OCR AS Chemistry F332: Radiation and Radicals

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Radiation and Radicals
Ways of breaking bonds
All reactions involve the breaking and remaking of bonds.
Breaking bonds is sometimes called bond fission. The way that bonds break has an
important influence on reactions.
In a covalent bond, a pair of electrons is shared between two atoms
E.g. in the HCl molecule
H : Cl
When the bonds break, these electrons get redistributed between the two atoms.
There are two ways this can happen ­ by heterolytic fission or homolytic fission
Heterolytic Fission
Two different substances are formed:
A positively charged cation and a negatively charged anion
Homolytic Fission
Two electrically uncharged radicals are formed

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Heterolytic Fission
In this type of fission, both of the shared electrons go to just one of the atoms
when the bond breaks.
This atom becomes negatively charged, because it has one more electron than it has
The other atom becomes positively charged.
In the case of HCl
H : Cl H+ : Cl -
Homolytic Fission
In this type of fission, one of the two shared electrons goes to each of the atom
when the bond breaks.…read more

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They key feature of a radical is its unpaired electron, which makes it particularly
The unpaired electron is often shown as a dot.
Showing all Showing the Showing none
the outer unpaired of the
electrons electron only electrons
Sometimes the dot is omitted together and a chlorine radical is simply represented by the
symbol for the atom.
Some radicals are a bit more subdued in their reactivity. This allows them to live long
enough to behave as ordinary molecules.…read more

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Radicals are Reactive
Filled outer shell electron shells are more stable than unfilled ones.
Radicals are reactive because they tend to try and fill their outer shells by grabbing an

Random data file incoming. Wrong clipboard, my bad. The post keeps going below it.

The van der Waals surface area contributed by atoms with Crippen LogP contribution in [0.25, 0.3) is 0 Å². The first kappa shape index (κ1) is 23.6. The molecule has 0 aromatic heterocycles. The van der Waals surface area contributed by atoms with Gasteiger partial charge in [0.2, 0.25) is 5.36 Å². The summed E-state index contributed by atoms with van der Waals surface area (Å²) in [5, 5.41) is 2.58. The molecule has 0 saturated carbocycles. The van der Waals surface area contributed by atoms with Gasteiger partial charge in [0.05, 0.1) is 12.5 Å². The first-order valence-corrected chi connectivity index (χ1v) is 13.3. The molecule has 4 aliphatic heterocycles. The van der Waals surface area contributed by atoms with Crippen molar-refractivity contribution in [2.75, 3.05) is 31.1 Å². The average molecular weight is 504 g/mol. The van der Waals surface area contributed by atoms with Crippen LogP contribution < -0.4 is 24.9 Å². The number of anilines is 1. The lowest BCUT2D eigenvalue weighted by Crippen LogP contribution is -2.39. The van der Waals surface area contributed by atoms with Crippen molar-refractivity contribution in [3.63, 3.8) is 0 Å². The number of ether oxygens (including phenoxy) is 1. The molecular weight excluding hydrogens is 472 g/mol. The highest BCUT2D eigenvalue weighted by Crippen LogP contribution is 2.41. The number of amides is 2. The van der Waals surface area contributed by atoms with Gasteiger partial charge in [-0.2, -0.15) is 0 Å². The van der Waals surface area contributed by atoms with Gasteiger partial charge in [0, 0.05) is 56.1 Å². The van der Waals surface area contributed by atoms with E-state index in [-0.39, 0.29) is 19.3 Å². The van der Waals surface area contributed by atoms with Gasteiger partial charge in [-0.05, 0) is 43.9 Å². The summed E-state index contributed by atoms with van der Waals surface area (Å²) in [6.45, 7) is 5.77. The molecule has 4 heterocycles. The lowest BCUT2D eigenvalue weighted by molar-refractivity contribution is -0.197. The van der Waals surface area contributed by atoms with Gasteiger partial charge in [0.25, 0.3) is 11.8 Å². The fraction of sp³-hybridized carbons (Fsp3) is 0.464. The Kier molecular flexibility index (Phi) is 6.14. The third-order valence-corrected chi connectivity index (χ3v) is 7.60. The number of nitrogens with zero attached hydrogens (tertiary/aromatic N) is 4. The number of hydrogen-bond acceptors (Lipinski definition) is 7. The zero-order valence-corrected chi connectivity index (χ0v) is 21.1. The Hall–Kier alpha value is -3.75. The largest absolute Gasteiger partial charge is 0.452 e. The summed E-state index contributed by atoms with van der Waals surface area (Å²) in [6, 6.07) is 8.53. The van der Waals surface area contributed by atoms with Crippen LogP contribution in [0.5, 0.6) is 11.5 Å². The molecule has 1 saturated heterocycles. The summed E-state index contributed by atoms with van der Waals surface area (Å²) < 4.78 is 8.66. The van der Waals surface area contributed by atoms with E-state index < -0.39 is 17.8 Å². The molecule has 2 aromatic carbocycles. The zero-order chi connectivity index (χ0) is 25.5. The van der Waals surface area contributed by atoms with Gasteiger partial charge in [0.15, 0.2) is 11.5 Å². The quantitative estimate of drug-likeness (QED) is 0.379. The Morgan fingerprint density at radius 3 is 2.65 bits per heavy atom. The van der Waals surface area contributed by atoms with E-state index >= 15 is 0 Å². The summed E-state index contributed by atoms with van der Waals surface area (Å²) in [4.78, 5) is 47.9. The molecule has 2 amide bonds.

electron from another atom or molecule.
For example, when a chlorine radical collides with a hydrogen molecule, the chlorine grabs
an electron from the pair of electrons in the bond between the H atoms.
The effect is to make a new bond between the Cl and H atoms.…read more

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Radical Chain Reactions
Like all radical chain reactions, this reaction has three stages:
Initiation, propagation and termination.
Initiation Chlorine radicals are initially formed by the photodissociation of chlorine
Cl2 + hv Cl · + Cl ·
Only a few chlorine radicals are formed, but they are so reactive that they
soon react with something else ­ they initiate the reaction.
Propagation Chlorine radicals react with hydrogen molecules ­ this produces hydrogen
chloride molecules and hydrogen radicals.…read more

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Methane and Chlorine
Apart from their use as fuels, alkanes are generally considered to be unreactive, which they
are with polar or organic solvents. However, alkanes will react with chlorine, and other
halogens, in the presence of light. For example, methane and chlorine do not react at all in
the dark, but in sunlight an explosive reaction occurs to form chloromethane and hydrogen
The reaction is another example of a free radical chain reaction.…read more


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